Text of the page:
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Theatre-wise the first decade of the 21st century was dominated by Alan Bennett’s The History Boys (2004) set in a single sex school with two gay masters. The play was one of Bennett’s most popular and later became an equally successful film.

 It arrived at a time when many gay playwrights were turning to history for their inspiration. (LGBT History Month had begun in the US in 1994 and came to the UK in 2005). Mark Ravenhill’s Mother Clap’s Molly House (2001) reminded us of the journey we’ve made from molly houses to gay bars and sex parties.

The musical Taboo (2002), with songs by Boy George, was set in the New Romantic era of the 1980s; for a while George played his friend Leigh Bowery. T.K. Light’s Liberace’s Suit (2004) was based on the gay pianist’s court case of the 1950s.

Martin Lewton’s Lord Arthur’s Bed (2008) revealed the story of Victorian transvestites Boulton and Park. 2009 brought Plague Over England, about the gay witch-hunts that followed World War II, and Jon Marans’ The Temperamentals, about the relationship between Harry Hay and Rudi Gernreich, two of the founders of the first homophile group The Mattachine Society.

There were a couple of outstanding gay dramas. Richard Greenberg imagines the tragic consequences of a baseball player coming out as gay in Take Me Out (2003). Although it won the 2003 Tony Award for Best Play, it’s never come to London.

Another tragedy, Tommy Murphy’s Holding the Man (2006), is about a real-life gay couple, both of whom died of AIDS. This Australian play did reach London, in 2010, to unanimous acclaim.

Among other dramas were another two based on the 1897 classic La Ronde – Jack Heifner’s Seduction (2004) and Joe DiPietro’s Fucking Men (2008).

There were plenty of small-scale gay musicals but, as the economic situation worsened, few producers were willing to risk major investment.

Jonathan Harvey and Pet Shop Boys joined forces for Closer to Heaven (2001), loosely based on the trio’s experiences in the music industry and clubland.

Tim Acito’s Zanna, Don’t! (2003) is set in a parallel universe where heterosexuals are in the minority. But both shows paled into insignificance beside the decade’s big crossover success, Priscilla, Queen of the Desert.

Opening in a theatre in Sydney in 2006, it’s now circled the globe and is in its third year at London’s 1,400 seat Palace Theatre. It’s a wow with straight coach parties because it mixes La Cage aux Folles with a vintage jukebox score. (Act I ends with “I Will Survive”.)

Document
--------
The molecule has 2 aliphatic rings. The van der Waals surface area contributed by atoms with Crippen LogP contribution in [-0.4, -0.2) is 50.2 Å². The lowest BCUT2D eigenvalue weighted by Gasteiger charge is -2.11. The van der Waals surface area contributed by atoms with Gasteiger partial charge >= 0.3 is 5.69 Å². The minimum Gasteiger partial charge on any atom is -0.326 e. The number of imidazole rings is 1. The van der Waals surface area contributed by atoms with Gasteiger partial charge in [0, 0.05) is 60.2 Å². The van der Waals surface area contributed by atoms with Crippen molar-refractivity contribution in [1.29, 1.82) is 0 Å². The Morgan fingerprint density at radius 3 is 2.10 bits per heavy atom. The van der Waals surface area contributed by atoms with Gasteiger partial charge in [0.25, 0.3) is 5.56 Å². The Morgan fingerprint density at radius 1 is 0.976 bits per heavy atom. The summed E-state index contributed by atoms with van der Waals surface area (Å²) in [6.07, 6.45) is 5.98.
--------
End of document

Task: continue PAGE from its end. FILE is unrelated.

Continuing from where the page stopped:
In a sense nothing’s changed since the Great Depression when the pansies came out to cheer up the impoverished masses.

“In a sense nothing’s changed since the Great Depression when the pansies came out to cheer up the impoverished masses.”



The huge subsidies are long gone. But there is more gay theatre today than at any other time in history.


In London the oldest venue regularly programming LGBT shows is Oval House. The biggest is the Drill Hall. Others include the Soho Theatre, the Rosemary Branch, the ICA and the Finborough. On average a new LGBT play opens every week. But London can support only one full-time gay theatre, the tiny Above the Stag, which opened in 2008. We’ll look at the possible reasons in the final part of this series next week.

The 2000s saw the rise of a handful of people who went on to monopolise LGBT theatre in London. Duckie, led by Amy Lamé and Simon Casson, moved from cabaret to theatre in 2003 with spectacular success.

Their show C’est Barbican won an Olivier Award and the group has since staged several similar events. Writer-director Phil Willmott has been involved with many gay plays including Fucking Men, Blowing Whistles, The Master’s Boy, Liberace’s Suit and Naked Boys Singing

Another prolific writer-director, Rikki Beadle-Blair is a lifelong gay rights campaigner perhaps best known for Bashment (2005) and Fit (2007), both dealing with forms of homophobia.

Tim Fountain, who cast Bette Bourne as Quentin Crisp in Resident Alien (1999), later scandalised the right-wing press with his one man show Sex Addict (2004) in which he made contacts on Gaydar, had sex after the show, and then brought in the video evidence the following evening!

Fountain and Bourne were reunited on Rock (2008), about Rock Hudson’s relationship with his agent Henry Willson.



The Laramie Project (2000)

The homophobic murder of student Matthew Shepard in Laramie, Wyoming, in 1998, inspired this play by Moises Kaufman, which is still used in schools both in the US and the UK to teach children about tolerance. Along with other plays, films, books and songs about Shepard, it’s probably done more to raise awareness of hate crime than all the lecturing and preaching put together.

Plague Over England (2009)

Sold out at the Finborough, Nicholas de Jongh’s play about John Gielgud and other victims of 1950s homophobia, closed early at the Duchess. We’ll discuss why next week. It’s a well-written, informative piece about class prejudice that, remarkably, makes us understand why the establishment was so afraid of homosexuality. But it tries to cover too much ground. De Jongh’s latest gay play, There Goes My Future, was read at the Finborough in July.


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